An advanced study of selected global, national, and local topics in environmental chemistry. Possible topics include stratospheric ozone cycle, global climate changes, tropospheric smog, acid deposition, nutrient cycling, alkalinity, eutrophication, water treatment, and hazardous wastes. Prerequisite: CH221. Three hours of lecture-discussion per week.

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CH 371, 372. RESEARCH IN CHEMISTRY (3 credit hours)
An opportunity for qualified students to pursue research in any field of chemistry under the supervision of a member of the department. Prerequisite: Permission of the department.

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CH 375. LITERATURE INVESTIGATION IN CHEMISTRY (3 credit hours)
Students prepare an in-depth written report on a current topic in chemistry or biochemistry. The chemical literature is investigated by both traditional methods and modern computer-based techniques. Individual and group conferences throughout the semester, as well as oral presentations are required. Prerequisite: Permission of the department.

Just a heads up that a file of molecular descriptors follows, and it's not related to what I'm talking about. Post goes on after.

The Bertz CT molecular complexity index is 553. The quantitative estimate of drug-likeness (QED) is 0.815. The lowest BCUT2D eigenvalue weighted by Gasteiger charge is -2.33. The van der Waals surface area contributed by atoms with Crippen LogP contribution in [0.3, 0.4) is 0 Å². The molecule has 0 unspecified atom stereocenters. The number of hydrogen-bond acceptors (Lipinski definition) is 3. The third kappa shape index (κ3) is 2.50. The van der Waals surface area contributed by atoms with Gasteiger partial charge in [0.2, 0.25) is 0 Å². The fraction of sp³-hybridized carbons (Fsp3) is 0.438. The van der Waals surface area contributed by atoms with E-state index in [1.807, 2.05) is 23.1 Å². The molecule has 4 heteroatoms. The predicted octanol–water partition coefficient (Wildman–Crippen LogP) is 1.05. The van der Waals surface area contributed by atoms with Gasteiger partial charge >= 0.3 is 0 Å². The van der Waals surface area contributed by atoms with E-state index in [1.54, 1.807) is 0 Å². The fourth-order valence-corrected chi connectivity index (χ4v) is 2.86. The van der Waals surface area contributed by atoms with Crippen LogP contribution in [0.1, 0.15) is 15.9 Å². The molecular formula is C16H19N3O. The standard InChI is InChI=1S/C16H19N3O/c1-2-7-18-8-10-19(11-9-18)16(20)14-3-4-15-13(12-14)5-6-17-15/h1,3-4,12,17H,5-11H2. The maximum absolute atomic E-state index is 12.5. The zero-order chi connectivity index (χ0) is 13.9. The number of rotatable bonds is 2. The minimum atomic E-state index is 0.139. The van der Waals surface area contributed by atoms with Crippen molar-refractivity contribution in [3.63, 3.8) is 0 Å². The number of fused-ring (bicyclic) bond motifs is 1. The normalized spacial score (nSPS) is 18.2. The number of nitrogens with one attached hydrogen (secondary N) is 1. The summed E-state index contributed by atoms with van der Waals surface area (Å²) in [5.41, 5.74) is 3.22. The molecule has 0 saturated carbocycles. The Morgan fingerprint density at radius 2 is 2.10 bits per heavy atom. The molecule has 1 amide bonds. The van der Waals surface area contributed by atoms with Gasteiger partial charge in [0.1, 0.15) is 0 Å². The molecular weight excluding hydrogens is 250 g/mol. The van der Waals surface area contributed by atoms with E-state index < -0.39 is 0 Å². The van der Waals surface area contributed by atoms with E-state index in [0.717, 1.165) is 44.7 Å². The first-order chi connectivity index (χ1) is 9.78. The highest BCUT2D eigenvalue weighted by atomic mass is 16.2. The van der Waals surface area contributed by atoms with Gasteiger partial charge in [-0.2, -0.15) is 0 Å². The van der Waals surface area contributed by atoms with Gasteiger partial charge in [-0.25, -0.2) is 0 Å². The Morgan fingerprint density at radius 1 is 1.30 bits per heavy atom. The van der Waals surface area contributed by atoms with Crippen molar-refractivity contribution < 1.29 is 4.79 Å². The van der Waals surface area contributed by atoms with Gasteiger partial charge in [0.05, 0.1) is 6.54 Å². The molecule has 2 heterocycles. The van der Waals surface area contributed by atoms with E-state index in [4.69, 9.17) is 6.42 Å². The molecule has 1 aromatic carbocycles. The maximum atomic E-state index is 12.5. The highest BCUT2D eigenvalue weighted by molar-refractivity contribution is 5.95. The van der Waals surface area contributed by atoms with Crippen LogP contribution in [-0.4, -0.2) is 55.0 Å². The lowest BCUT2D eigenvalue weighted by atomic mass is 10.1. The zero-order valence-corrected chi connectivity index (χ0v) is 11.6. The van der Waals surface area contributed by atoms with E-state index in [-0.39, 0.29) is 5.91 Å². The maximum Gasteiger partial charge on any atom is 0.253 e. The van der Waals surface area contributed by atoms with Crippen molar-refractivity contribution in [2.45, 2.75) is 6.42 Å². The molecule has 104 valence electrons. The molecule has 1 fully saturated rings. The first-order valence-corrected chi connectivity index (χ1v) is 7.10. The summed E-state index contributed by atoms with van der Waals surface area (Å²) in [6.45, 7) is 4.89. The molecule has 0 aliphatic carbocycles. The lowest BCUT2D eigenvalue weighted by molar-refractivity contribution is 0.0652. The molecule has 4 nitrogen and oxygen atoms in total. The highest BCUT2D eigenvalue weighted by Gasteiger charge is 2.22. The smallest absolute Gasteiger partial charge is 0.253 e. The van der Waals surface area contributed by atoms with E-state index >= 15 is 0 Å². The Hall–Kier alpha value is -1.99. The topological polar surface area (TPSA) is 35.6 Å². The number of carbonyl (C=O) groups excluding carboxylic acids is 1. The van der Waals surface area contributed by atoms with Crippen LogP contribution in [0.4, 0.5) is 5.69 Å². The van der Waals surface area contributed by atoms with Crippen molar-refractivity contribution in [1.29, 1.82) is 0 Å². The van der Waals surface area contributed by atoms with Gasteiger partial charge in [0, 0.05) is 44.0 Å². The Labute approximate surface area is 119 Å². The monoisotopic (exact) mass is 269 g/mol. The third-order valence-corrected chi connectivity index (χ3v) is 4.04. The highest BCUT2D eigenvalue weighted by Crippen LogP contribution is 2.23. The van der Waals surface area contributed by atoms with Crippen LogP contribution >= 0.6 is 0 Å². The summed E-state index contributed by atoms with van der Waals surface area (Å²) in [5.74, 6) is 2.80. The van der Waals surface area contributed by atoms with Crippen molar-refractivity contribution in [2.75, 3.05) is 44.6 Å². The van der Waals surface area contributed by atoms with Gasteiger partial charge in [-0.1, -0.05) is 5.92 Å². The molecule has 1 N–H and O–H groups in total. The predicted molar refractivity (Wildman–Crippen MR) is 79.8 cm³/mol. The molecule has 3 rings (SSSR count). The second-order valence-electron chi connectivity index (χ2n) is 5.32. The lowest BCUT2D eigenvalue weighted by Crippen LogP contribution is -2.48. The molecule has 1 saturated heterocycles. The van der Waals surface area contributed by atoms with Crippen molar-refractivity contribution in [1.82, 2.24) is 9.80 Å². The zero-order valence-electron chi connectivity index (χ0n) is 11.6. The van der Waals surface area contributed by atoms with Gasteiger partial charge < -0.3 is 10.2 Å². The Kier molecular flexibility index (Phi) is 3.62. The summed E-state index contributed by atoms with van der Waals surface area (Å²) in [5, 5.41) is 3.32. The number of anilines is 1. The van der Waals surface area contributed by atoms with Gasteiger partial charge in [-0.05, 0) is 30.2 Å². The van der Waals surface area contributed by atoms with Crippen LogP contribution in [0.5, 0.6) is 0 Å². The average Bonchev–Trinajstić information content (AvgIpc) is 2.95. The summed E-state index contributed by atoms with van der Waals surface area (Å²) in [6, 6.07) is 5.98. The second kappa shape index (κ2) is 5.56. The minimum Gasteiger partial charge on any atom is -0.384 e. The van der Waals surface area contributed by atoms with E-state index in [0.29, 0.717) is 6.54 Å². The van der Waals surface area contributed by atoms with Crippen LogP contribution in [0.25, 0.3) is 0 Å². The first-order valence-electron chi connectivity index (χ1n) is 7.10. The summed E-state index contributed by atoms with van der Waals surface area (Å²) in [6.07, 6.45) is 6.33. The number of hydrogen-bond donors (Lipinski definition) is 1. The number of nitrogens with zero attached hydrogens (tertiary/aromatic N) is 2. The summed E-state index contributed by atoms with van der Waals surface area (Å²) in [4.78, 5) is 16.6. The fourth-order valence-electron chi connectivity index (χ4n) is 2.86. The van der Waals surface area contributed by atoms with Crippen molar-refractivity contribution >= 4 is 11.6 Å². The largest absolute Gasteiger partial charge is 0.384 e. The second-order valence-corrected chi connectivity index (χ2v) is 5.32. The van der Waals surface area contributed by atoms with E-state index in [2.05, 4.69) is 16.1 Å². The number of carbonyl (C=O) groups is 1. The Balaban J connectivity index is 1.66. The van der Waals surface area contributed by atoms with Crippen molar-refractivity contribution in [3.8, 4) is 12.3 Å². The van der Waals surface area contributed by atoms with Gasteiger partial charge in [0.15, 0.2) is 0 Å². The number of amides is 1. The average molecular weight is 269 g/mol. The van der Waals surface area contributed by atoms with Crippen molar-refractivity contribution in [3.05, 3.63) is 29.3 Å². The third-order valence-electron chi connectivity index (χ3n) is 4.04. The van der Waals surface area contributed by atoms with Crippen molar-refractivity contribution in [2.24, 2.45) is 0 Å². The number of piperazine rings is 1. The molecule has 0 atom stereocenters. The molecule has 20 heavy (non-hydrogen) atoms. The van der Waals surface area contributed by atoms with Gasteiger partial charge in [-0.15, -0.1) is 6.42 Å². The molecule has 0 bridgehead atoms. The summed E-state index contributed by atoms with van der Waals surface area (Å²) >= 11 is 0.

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CH 377, 378. SENIOR SEMINAR IN CHEMISTRY AND BIOCHEMISTRY (1 credit hour)
Seminar courses designed to teach communication skills relating to scientific research. The courses include presentations by guest speakers, faculty and students, as well as discussions of the current chemical literature. These courses are offered on a satisfactory/unsatisfactory basis only and are required of all senior chemistry majors. Each of these courses may be repeated once for credit.

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CH 399. PROFESSIONAL INTERNSHIP IN CHEMISTRY (3 or 6 credit hours)
Professional experience at an advanced level for juniors and seniors with substantial academic and cocurricular experience in the major field. With faculty sponsorship and department approval, students may extend their educational experience into such areas as chemical research, environmental or material science, or chemical engineering. Only three semester hours may count toward the major. Prerequisites: CH303 and one additional 300-level course in chemistry.